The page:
Whistle while you work

There's a few tasks I'm not very good which include wiring and plumbing. Today I did both. To power the train we are using the controls and motor of a couple of old electric golf carts. I got them in pieces, sans any instructions or schematics but a search online got me what I needed. Then it was time to cobble together all of the pieces. Inevitably, that meant a number of trips to the auto supply. Describing what I needed and what it was being used for drew blank stares for the most part. These guys really like part numbers and I had no such thing. By the end of afternoon it was starting to come together with a few parts still on order and a few more to source next week.

I really needed to get a handle on something for the train before I quit for the day and so I turned my attention to the whistle. The whistle itself is a genuine brass antique but the valve mechanism was long lost. Amazingly, the specialty valves are still made and I sourced one online a few months ago. The rest we could get locally. It took two trips to town to get all of the necessary fittings and pipes along with the cable and clamps which would serve as the pull to activate the whistle. It took more than an hour to plumb it all and hook up the pieces. I hooked up the shop air for the test and set it to a hundred pounds - far too much pressure it seems for the whistle shrieked like a dog whistle. My ears are still ringing. Janis heard it too in the house, 300 feet distant with all the windows shut tight. Other than the rather disturbing noise all was well and it was an easy fix. I dug out a spare regulator I had stashed in the toolbox and turned the air down and down and down... it turned out forty pounds of air sounded pretty about right. Being a little past 9:30 in the evening by this time I decided to leave it alone after a couple of toots in the interest of the neighbours. I think Phoebe and Mason going to love this thing! The neighbours - probably not quite so much.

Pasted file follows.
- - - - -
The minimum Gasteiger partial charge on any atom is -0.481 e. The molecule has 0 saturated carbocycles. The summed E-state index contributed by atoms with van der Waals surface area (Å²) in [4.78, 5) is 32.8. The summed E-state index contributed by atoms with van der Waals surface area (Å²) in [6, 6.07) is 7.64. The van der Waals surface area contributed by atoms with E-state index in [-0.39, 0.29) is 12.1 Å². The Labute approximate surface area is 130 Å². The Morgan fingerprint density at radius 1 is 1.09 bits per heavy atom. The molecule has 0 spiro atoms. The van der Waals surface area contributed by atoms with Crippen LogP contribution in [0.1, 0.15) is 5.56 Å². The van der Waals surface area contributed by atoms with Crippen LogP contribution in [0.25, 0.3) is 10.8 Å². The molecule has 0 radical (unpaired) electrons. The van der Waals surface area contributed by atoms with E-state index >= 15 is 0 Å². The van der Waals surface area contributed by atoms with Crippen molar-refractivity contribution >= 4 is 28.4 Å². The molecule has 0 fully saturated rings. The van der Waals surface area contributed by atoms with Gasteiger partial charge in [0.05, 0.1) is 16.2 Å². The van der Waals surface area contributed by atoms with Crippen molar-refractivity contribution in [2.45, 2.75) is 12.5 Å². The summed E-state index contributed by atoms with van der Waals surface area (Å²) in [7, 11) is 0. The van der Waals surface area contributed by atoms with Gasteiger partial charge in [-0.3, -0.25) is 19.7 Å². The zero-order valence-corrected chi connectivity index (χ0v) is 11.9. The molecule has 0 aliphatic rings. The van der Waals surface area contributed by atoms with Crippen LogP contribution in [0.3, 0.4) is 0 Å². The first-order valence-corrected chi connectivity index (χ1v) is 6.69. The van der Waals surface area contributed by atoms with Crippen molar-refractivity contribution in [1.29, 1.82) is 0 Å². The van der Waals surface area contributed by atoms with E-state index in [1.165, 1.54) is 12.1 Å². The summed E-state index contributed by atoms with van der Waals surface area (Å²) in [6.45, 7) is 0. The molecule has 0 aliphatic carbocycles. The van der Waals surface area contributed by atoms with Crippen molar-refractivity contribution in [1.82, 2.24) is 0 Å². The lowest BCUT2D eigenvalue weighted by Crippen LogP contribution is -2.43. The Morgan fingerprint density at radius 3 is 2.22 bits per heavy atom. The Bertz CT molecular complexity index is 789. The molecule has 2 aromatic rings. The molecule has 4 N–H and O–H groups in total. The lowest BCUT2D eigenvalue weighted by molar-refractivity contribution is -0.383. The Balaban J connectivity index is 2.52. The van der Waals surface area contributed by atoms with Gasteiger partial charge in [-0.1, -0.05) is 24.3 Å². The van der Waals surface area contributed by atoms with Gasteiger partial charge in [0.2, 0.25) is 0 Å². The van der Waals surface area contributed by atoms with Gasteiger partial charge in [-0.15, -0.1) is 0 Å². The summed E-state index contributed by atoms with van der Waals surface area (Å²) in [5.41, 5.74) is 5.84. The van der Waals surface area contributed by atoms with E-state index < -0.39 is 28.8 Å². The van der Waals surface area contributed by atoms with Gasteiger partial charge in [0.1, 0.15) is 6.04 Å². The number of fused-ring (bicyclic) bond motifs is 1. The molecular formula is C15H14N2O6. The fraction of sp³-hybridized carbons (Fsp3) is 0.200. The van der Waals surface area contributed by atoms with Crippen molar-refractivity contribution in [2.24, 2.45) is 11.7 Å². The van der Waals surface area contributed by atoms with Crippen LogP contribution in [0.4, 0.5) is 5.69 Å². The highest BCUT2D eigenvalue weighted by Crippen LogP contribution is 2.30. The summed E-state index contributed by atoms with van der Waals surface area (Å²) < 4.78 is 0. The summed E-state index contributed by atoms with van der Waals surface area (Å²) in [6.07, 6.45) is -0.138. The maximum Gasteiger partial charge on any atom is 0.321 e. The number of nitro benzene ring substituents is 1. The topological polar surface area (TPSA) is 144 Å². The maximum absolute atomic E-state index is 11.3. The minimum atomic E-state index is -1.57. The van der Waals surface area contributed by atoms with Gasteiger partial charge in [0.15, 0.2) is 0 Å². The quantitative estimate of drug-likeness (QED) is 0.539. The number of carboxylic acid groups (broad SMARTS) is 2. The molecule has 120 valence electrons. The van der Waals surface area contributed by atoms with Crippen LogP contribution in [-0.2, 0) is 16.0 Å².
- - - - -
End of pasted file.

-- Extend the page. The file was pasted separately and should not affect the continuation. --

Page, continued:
Dan SawatzkyComment